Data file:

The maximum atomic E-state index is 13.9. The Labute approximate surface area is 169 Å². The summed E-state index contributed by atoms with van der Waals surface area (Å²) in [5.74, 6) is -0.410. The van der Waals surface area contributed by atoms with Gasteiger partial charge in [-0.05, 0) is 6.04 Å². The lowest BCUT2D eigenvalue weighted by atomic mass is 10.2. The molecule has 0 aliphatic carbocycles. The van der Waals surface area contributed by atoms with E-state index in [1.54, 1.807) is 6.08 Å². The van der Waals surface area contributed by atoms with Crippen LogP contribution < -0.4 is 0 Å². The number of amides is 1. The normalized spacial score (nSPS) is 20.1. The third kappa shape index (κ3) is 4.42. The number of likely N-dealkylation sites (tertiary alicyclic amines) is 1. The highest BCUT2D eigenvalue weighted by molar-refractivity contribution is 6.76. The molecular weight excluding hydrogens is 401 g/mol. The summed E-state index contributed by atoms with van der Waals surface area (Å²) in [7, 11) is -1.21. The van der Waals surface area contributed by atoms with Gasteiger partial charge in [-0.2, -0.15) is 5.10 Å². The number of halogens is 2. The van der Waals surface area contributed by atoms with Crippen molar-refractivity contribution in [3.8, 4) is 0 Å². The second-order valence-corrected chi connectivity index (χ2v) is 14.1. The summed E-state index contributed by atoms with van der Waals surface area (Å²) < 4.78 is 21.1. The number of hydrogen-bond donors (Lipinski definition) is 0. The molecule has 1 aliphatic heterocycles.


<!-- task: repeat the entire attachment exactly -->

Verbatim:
The maximum atomic E-state index is 13.9. The Labute approximate surface area is 169 Å². The summed E-state index contributed by atoms with van der Waals surface area (Å²) in [5.74, 6) is -0.410. The van der Waals surface area contributed by atoms with Gasteiger partial charge in [-0.05, 0) is 6.04 Å². The lowest BCUT2D eigenvalue weighted by atomic mass is 10.2. The molecule has 0 aliphatic carbocycles. The van der Waals surface area contributed by atoms with E-state index in [1.54, 1.807) is 6.08 Å². The van der Waals surface area contributed by atoms with Crippen LogP contribution < -0.4 is 0 Å². The number of amides is 1. The normalized spacial score (nSPS) is 20.1. The third kappa shape index (κ3) is 4.42. The number of likely N-dealkylation sites (tertiary alicyclic amines) is 1. The highest BCUT2D eigenvalue weighted by molar-refractivity contribution is 6.76. The molecular weight excluding hydrogens is 401 g/mol. The summed E-state index contributed by atoms with van der Waals surface area (Å²) in [7, 11) is -1.21. The van der Waals surface area contributed by atoms with Gasteiger partial charge in [-0.2, -0.15) is 5.10 Å². The number of halogens is 2. The van der Waals surface area contributed by atoms with Crippen molar-refractivity contribution in [3.8, 4) is 0 Å². The second-order valence-corrected chi connectivity index (χ2v) is 14.1. The summed E-state index contributed by atoms with van der Waals surface area (Å²) < 4.78 is 21.1. The number of hydrogen-bond donors (Lipinski definition) is 0. The molecule has 1 aliphatic heterocycles.